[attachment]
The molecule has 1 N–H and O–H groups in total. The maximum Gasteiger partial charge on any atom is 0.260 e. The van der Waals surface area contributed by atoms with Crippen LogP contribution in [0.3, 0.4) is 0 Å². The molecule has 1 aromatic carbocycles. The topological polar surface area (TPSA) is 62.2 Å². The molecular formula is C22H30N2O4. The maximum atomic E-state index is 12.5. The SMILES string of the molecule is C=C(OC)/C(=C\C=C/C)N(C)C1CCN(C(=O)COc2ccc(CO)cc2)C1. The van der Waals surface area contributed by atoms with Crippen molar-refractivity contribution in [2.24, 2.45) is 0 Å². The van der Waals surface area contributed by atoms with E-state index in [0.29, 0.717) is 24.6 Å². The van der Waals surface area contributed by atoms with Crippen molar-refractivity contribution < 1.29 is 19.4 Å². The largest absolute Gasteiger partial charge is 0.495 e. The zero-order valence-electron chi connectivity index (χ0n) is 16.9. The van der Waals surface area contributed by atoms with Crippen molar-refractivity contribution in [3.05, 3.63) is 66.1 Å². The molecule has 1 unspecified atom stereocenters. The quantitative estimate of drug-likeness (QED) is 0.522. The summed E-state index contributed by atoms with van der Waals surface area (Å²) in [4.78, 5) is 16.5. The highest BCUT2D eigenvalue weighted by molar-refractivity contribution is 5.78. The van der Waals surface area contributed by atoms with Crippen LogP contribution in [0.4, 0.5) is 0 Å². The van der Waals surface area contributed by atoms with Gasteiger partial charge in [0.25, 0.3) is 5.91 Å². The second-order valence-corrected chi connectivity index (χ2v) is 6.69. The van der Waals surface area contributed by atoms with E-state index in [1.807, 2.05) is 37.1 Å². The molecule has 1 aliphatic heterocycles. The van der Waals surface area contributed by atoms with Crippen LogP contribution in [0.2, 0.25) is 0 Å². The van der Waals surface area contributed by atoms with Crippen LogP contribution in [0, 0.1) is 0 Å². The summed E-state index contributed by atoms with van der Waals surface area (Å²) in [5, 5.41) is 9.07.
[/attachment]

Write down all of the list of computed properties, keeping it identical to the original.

The molecule has 1 N–H and O–H groups in total. The maximum Gasteiger partial charge on any atom is 0.260 e. The van der Waals surface area contributed by atoms with Crippen LogP contribution in [0.3, 0.4) is 0 Å². The molecule has 1 aromatic carbocycles. The topological polar surface area (TPSA) is 62.2 Å². The molecular formula is C22H30N2O4. The maximum atomic E-state index is 12.5. The SMILES string of the molecule is C=C(OC)/C(=C\C=C/C)N(C)C1CCN(C(=O)COc2ccc(CO)cc2)C1. The van der Waals surface area contributed by atoms with Crippen molar-refractivity contribution in [2.24, 2.45) is 0 Å². The van der Waals surface area contributed by atoms with E-state index in [0.29, 0.717) is 24.6 Å². The van der Waals surface area contributed by atoms with Crippen molar-refractivity contribution < 1.29 is 19.4 Å². The largest absolute Gasteiger partial charge is 0.495 e. The zero-order valence-electron chi connectivity index (χ0n) is 16.9. The van der Waals surface area contributed by atoms with Crippen molar-refractivity contribution in [3.05, 3.63) is 66.1 Å². The molecule has 1 unspecified atom stereocenters. The quantitative estimate of drug-likeness (QED) is 0.522. The summed E-state index contributed by atoms with van der Waals surface area (Å²) in [4.78, 5) is 16.5. The highest BCUT2D eigenvalue weighted by molar-refractivity contribution is 5.78. The van der Waals surface area contributed by atoms with Crippen LogP contribution in [0.4, 0.5) is 0 Å². The van der Waals surface area contributed by atoms with Gasteiger partial charge in [0.25, 0.3) is 5.91 Å². The second-order valence-corrected chi connectivity index (χ2v) is 6.69. The van der Waals surface area contributed by atoms with E-state index in [1.807, 2.05) is 37.1 Å². The molecule has 1 aliphatic heterocycles. The van der Waals surface area contributed by atoms with Crippen LogP contribution in [0.2, 0.25) is 0 Å². The van der Waals surface area contributed by atoms with Crippen LogP contribution in [0, 0.1) is 0 Å². The summed E-state index contributed by atoms with van der Waals surface area (Å²) in [5, 5.41) is 9.07.